Sunday, May 26, 2013
The Gremlin Voice
I swear that I have a gremlin that lives inside of my head. Just when everything seems to be going well, he says or does something that totally railroads me. And when something potentially negative happens, forget it. He goes into high gear, creating every potential "glass half empty" scenario possible. When I don't hear from someone as often as I usually do, the gremlin tells me that surely I've made a catastrophic error and they're mad at me or are slowly ditching me all together. When a business opportunity doesn't go through as planned, he tells me how unsuccessful I am, despite any evidence to the contrary. When I over-indulge one night on food, he tells me I'd better go shopping for new pants tomorrow because clearly my a$$ will not fit in my pants tomorrow.
That's the thing about the gremlin - he only looks at the most negative, and most immediate evidence. He doesn't weigh everything out. For instance, when I haven't talked to someone in a few days, he doesn't look at the fact that last week that person reached out multiple times. Instead, he racks my brain for all of the potentially awful things I must of done or said and beats me up about it. The business scenario? Forget all of the satisfied clients, the leadership offices I hold in numerous organizations, or the fact that I've been asked to speak on numerous panels over the last couple of years. None of that matters? And obviously all of that exercise this morning doesn't stand a chance against the pieces of pizza I will eat this evening (ok this last one may have some merritt if it becomes a habit, but not on a single occasion).
The thing is, I know the gremlin's secret. It feeds on my history of self-doubt. My fears of rejection and failure are just the source of energy it needs to thrive. The more I feed the gremlin, the more he grows and the stronger he gets. Cognitively, intellectually, I understand this. Emotionally, not so much. I have, though, learned a few tricks to help tame this ugly creature. First off, I find something to distract myself, and therefore throw him off balance. Writing is huge for me. Today, for example, when he was getting a little to "high on his horse", as the saying goes, I decided to write this blog. Other times, I spend time out with friends. Partly as a distraction, but also, it helps to prove him wrong. It says "I'm not unsuccessful, or unpopular, or rejected. Look, I have friends. And they want to hang out with me, and they enjoy my company." It doesn't shut the gremlin up entirely, but it helps. It helps me to not dwell, which is one of the most important steps in the process of battling him.
Now you may be asking: how do you know your gremlin is a "he"? That's a very good question. In fact, while I'd love to think of the nasty voice as a he - blame it on the stress a lot of men have caused me over the years, I suppose - the truth is, it's really not. It's 100 percent female. It's my own voice. It's the distorted, pessimistic voice that feeds off past hurts and is always waiting for other shoe to drop when something is going right. It's the part of my voice that's inaudible to others, because it's too ugly to show itself in public. I read once, and I can't remember where unfortunately, that in this moment, everything is ok. It's not the situations or specific instances that cause us stress or hurt or anything else negative, but they way we view them, and project them into the future.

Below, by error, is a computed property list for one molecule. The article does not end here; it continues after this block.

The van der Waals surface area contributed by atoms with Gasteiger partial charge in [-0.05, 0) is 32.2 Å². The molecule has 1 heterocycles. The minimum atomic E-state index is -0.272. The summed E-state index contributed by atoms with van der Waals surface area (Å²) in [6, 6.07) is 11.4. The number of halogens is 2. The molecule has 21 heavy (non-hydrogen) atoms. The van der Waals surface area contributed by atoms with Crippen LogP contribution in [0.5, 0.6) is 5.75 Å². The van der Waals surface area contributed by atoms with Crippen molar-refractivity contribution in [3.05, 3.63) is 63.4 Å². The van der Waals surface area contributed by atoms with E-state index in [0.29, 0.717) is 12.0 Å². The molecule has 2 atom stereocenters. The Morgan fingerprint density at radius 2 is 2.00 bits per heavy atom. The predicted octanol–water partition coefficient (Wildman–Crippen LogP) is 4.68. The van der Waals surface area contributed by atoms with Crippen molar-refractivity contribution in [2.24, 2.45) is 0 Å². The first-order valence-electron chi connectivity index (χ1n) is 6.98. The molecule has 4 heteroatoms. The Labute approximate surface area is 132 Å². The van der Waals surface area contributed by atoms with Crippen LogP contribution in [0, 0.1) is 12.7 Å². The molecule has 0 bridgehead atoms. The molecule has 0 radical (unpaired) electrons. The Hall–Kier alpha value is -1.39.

I realize that this is so much easier said than done. Which is why I am writing this blog right now. If I'd tamed the voice completely, I wouldn't need to. But I have made strides, at least most days. Here are a few questions that I ask myself to at least try to make some progress:
1. Is it possible I'm over-reacting/reacting in too negative a light?
2. What are three positive/alternative things that have happened that could counteract this thinking. (ie if you're thinking "I have no friends", who are the last three personal contacts who reached out?).
3. Even if I'm not over-reacting, how could this be a lesson or stepping stone? This might be a tricky one, but try to come up with at least something.
4. How can you act on #3?
5. If all else fails, how can I distract myself until the acute phase passes? You could just be having a bad day, or be in a frustrated mood that makes the gremlin scream louder.
Finally, a silly but helpful trick I learned (again I don't know where, sadly): name your gremlin. I realize this sounds like creating an imaginary friend, but It also makes it more human and less all-knowing. Importantly, name it something really silly or embarrassing or just plain weird. If you give your gremlin a ridiculous name it's tougher to listen to. Seriously, think about it. Think of the dumbest name you can come up with, and how attentive you'd be if that was your boss or another authority figure. Wouldn't it be difficult to take them seriously every time they acted all important and authoritative? If you need help with your embarrassing name, just google "embarrassing names". I promise you'll have your pick of ridiculousness. If you'd like, share your gremlin's name in the comments below. It might inspire others fight their own gremlin voices.